For the reasons discussed above, whether copyright subsists in Bridgeman's transparencies is a question of United Kingdom law. The result depends upon the Copyright, Designs and Patents Act 1988 (the "UK Act") which renders "original literary, dramatic, musical or artistic works" copyrightable.{ The Copyright, Designs and Patents Act, 1988, ch. 1, § 1(1) (UK) (emphasis added).} To be original, a work

need not be original or novel in form, but it must originate with the author and not be copied from another work.{Interlego AG v. Tyco Industries Inc., 25 R.I. 652, 57 A. 867, 1 A.C. 217 (P.C.1989), 3 All E.R. 949, 970 (1988) (appeal taken from Hong Kong).}

That is not to say that the author, in all circumstances, must create the entire work from scratch to be accorded copyright protection.

Protection of a derivative work turns on whether the [author's] skill, judgment and labour transforms the underlying work in a relevant way.{2 MELVILLE B. NIMMER AND PAUL E. GELLER, INTERNATIONAL COPYRIGHT LAW & PRACTICE § 2[3][b], at UK-28 (1998) (citations omitted), (hereinafter "INTERNATIONAL COPYRIGHT LAW")}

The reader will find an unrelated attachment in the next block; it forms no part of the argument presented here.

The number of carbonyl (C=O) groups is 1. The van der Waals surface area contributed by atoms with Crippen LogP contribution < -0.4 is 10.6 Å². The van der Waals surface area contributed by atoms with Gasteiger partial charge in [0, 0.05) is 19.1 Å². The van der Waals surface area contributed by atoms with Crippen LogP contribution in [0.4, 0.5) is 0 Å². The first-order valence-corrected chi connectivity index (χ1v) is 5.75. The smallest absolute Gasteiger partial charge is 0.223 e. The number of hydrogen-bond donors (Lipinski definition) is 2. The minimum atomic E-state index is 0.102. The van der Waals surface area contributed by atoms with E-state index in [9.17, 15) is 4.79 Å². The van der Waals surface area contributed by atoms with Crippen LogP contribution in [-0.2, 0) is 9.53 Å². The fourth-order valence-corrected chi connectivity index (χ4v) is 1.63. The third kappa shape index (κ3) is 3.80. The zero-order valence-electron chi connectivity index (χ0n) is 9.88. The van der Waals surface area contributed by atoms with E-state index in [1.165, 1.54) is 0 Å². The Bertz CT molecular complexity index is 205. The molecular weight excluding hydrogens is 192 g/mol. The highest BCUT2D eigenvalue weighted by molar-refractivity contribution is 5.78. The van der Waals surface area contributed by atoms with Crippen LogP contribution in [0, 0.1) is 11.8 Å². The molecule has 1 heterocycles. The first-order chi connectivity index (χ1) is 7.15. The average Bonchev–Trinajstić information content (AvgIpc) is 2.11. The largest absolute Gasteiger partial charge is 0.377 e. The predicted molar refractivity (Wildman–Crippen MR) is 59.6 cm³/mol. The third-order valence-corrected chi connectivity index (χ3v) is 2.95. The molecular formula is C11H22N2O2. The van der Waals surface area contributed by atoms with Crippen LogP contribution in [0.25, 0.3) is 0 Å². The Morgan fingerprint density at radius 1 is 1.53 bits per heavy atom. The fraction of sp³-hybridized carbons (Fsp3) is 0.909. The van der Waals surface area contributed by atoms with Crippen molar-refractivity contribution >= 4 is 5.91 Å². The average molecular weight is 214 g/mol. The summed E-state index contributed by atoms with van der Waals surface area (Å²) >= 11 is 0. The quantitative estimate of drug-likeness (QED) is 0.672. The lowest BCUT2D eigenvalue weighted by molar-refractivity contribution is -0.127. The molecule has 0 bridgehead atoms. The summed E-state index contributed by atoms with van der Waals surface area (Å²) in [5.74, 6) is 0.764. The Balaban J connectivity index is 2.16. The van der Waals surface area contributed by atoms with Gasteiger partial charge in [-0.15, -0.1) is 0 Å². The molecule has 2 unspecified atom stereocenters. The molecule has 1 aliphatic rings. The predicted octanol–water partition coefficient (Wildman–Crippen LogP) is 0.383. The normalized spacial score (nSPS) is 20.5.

That is, the originality requirement is not met where the work in question > > is wholly copied from an existing work, without any significant addition, alteration, transformation, or combination with other material."{Id., § 2[1][b][ii] at UK-19.}

This principle is exemplified in the Privy Council's oft quoted observation that although:

[i]t takes great skill, judgment and labour to produce a good copy by painting or to produce an enlarged photograph from a positive print, ... no one would reasonably contend that the copy painting or enlargement was an `original' artistic work in which the copier is entitled to claim copyright. Skill, labor or judgment merely in the process of copying cannot confer originality.... There must in addition be some element of material alteration or embellishment which suffices to make the totality of the work an original work.{Interlego, 3 All E.R. at 971-72.}